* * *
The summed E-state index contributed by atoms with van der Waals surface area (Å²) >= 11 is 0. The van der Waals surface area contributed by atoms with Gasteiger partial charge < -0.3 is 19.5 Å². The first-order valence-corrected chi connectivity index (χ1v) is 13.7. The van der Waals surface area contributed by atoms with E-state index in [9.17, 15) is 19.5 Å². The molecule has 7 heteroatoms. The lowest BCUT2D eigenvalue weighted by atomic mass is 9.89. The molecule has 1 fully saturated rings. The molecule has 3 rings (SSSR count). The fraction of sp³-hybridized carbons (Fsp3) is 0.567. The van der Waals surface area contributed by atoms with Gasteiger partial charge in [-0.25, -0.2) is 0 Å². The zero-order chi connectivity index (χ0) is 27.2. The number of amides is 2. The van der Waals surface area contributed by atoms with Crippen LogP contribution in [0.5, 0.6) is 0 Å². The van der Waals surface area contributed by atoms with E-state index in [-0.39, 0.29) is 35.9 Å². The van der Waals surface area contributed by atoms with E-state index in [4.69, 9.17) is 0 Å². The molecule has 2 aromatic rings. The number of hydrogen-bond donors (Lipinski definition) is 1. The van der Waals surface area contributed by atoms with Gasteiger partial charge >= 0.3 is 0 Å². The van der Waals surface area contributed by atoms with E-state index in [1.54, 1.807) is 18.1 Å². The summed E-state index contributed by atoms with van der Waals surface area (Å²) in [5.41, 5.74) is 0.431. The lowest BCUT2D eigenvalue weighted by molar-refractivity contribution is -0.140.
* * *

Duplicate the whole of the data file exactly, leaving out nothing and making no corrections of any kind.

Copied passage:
The summed E-state index contributed by atoms with van der Waals surface area (Å²) >= 11 is 0. The van der Waals surface area contributed by atoms with Gasteiger partial charge < -0.3 is 19.5 Å². The first-order valence-corrected chi connectivity index (χ1v) is 13.7. The van der Waals surface area contributed by atoms with E-state index in [9.17, 15) is 19.5 Å². The molecule has 7 heteroatoms. The lowest BCUT2D eigenvalue weighted by atomic mass is 9.89. The molecule has 1 fully saturated rings. The molecule has 3 rings (SSSR count). The fraction of sp³-hybridized carbons (Fsp3) is 0.567. The van der Waals surface area contributed by atoms with Gasteiger partial charge in [-0.25, -0.2) is 0 Å². The zero-order chi connectivity index (χ0) is 27.2. The number of amides is 2. The van der Waals surface area contributed by atoms with Crippen LogP contribution in [0.5, 0.6) is 0 Å². The van der Waals surface area contributed by atoms with E-state index in [-0.39, 0.29) is 35.9 Å². The van der Waals surface area contributed by atoms with E-state index in [4.69, 9.17) is 0 Å². The molecule has 2 aromatic rings. The number of hydrogen-bond donors (Lipinski definition) is 1. The van der Waals surface area contributed by atoms with Gasteiger partial charge >= 0.3 is 0 Å². The van der Waals surface area contributed by atoms with E-state index in [1.54, 1.807) is 18.1 Å². The summed E-state index contributed by atoms with van der Waals surface area (Å²) in [5.41, 5.74) is 0.431. The lowest BCUT2D eigenvalue weighted by molar-refractivity contribution is -0.140.